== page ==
Jonathan Watts, Asia environment correspondent

20, Jan, 2010 @4:57 PM

Article image
Thai monk caught fleeing temple with tiger skins
Authorities intercept man trying to leave a day after dozens of dead tiger cubs found in Wat Pha Luang Ta Bua temple freezer

Oliver Holmes and agencies in Bangkok

02, Jun, 2016 @9:33 AM

Article image
Thailand's prime minister pledges to outlaw domestic ivory trade
Yingluck Shinawatra's announcement on opening day of Cites wildlife summit offers hope in war on elephant poaching

Damian Carrington

03, Mar, 2013 @4:03 PM

Article image
Zimbabwe plans to sell elephants and lions to China to fund conservation
Conservationists say 100 elephants sold in July were sentenced to life of inhumane treatment and criticise plans to sell more wildlife

Murithi Mutiga in Nairobi

06, Jan, 2016 @3:01 PM

Article image
Poachers wiping out Zimbabwe's rhinos as demand surges

Chairman of conservation force says around 120 animals killed since March to feed black market

David Smith in Harare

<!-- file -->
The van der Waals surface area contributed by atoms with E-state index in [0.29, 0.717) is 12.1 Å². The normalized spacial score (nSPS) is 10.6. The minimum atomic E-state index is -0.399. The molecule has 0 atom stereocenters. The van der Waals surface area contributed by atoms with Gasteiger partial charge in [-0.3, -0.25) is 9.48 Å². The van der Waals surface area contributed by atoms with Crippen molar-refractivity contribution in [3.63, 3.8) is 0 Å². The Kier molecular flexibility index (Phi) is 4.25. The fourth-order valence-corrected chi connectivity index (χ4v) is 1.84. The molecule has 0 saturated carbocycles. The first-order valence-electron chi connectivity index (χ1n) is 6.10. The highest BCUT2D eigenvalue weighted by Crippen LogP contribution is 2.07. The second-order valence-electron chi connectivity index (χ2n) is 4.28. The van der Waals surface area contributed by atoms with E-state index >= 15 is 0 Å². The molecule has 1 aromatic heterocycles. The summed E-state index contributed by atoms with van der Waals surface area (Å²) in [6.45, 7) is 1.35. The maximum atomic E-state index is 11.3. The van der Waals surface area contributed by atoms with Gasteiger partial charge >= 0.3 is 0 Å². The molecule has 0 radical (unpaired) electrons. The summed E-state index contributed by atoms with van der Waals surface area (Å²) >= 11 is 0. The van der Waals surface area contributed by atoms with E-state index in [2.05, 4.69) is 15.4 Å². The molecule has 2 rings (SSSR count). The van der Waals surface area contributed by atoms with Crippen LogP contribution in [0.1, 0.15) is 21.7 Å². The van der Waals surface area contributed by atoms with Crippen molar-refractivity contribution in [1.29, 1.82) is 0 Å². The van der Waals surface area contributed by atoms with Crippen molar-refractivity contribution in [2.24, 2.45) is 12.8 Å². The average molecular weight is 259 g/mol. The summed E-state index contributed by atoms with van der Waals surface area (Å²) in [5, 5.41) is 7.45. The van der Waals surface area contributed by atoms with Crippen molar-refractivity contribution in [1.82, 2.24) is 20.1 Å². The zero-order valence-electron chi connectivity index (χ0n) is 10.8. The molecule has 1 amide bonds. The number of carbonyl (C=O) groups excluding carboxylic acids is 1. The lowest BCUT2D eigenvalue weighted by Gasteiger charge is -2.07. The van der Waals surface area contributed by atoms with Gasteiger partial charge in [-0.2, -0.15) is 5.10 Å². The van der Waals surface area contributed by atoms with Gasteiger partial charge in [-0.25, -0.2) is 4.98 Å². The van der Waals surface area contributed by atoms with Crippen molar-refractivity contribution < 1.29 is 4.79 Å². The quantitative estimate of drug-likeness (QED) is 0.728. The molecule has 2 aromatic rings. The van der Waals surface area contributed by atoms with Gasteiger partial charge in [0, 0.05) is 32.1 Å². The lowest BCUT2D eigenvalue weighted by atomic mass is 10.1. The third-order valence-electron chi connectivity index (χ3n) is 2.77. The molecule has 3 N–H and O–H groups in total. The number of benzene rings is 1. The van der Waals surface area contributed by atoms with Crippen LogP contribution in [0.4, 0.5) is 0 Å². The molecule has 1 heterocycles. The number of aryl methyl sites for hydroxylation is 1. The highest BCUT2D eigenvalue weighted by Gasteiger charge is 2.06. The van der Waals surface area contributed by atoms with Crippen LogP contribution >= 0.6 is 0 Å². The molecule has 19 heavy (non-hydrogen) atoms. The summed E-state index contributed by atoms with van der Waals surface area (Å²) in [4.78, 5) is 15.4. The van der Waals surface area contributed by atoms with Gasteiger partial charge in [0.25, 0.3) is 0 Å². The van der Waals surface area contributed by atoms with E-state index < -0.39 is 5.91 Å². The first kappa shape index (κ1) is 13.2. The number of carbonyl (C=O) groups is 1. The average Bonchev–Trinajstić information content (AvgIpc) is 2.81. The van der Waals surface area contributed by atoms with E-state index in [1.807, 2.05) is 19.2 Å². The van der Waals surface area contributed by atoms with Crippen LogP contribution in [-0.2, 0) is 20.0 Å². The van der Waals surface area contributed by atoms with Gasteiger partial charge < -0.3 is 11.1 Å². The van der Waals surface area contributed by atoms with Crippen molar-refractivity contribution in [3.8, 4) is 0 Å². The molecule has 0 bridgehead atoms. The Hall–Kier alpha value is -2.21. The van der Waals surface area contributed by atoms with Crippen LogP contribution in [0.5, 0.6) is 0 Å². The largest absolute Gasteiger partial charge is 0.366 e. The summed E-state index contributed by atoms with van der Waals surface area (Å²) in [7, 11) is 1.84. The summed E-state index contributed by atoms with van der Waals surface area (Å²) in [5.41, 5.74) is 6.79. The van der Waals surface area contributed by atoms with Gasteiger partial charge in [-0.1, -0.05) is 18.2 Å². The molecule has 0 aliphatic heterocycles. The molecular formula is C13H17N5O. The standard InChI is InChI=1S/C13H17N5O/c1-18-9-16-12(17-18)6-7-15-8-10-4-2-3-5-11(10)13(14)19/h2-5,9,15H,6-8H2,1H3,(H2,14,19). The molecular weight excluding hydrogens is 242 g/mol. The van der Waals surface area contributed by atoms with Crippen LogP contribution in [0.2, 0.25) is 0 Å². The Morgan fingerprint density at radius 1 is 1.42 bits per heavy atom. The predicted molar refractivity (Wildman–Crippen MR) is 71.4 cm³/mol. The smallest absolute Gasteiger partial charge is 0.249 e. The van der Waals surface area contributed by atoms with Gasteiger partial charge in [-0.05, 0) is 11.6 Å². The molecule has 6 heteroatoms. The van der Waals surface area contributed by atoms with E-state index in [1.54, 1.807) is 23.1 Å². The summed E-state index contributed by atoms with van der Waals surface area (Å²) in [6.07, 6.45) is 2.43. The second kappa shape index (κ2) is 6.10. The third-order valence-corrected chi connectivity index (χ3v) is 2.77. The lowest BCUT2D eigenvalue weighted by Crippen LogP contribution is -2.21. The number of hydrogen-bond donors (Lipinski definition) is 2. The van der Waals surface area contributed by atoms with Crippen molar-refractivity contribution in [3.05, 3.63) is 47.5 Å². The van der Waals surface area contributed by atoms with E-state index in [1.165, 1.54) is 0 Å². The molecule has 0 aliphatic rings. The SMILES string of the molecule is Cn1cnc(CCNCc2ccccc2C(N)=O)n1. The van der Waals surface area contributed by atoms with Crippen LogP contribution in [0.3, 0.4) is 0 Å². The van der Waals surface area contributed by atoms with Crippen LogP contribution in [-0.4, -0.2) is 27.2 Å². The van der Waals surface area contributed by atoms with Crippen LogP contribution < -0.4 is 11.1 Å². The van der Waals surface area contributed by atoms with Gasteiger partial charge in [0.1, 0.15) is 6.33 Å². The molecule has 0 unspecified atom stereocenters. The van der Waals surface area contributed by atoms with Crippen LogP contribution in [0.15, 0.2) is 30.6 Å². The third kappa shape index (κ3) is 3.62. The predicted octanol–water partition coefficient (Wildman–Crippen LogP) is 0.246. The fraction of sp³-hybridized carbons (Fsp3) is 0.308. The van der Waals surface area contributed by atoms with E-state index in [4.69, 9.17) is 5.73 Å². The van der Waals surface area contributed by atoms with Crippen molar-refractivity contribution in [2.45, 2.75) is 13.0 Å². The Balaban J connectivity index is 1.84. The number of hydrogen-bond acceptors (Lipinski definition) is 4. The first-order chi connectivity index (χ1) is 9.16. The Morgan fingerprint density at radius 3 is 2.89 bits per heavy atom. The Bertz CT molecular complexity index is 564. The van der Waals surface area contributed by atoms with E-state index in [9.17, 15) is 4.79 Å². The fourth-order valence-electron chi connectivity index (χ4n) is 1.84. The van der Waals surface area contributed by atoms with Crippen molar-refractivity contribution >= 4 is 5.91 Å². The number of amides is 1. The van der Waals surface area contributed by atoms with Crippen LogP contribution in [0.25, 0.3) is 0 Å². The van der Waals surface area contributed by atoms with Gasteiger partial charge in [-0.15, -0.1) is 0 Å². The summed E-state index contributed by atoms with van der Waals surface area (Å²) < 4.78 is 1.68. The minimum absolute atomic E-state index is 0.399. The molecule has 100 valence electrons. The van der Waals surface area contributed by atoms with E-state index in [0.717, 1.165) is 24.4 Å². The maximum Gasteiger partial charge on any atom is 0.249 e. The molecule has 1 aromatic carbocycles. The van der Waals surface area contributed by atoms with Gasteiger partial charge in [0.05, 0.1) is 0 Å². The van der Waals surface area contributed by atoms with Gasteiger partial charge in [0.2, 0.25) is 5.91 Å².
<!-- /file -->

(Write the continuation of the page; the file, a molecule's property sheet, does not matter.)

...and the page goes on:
09, Jun, 2009 @6:18 PM

Article image
Thai bombings: police arrest two men over coordinated attacks
Government says perpetrators attempted ‘to create chaos and confusion’ but that terrorism was not behind the fatal explosions

Oliver Holmes in Hua Hin, Thailand and agencies

14, Aug, 2016 @11:51 AM

Thai zoo's lion and elephant meat banquet angers Kenyans
Kenyan conservationists reacted with anger yesterday to news that a Thai zoo to which animals are being exported in a controversial deal is planning to serve an exotic game buffet to VIP guests.

Jeevan Vasagar in Nairobi

19, Nov, 2005 @12:04 AM

Article image
The dark side of wildlife tourism: thousands of Asian elephants held in cruel conditions
Elephants are being exploited to entertain tourists in south-east Asia, and kept in harsh conditions, says a new report from an animal rights NGO

Naomi Larsson

06, Jul, 2017 @5:00 AM

Article image
Inside the complicated world of online wildlife trafficking
You’ve heard of Cecil’s dentist killer, but for many other lions, elephants, rhinos and tens of thousands of other exotic animals, internet marketplaces like eBay and Craigslist are the biggest threa

Mary Catherine O'Connor

03, Aug, 2015 @4:21 AM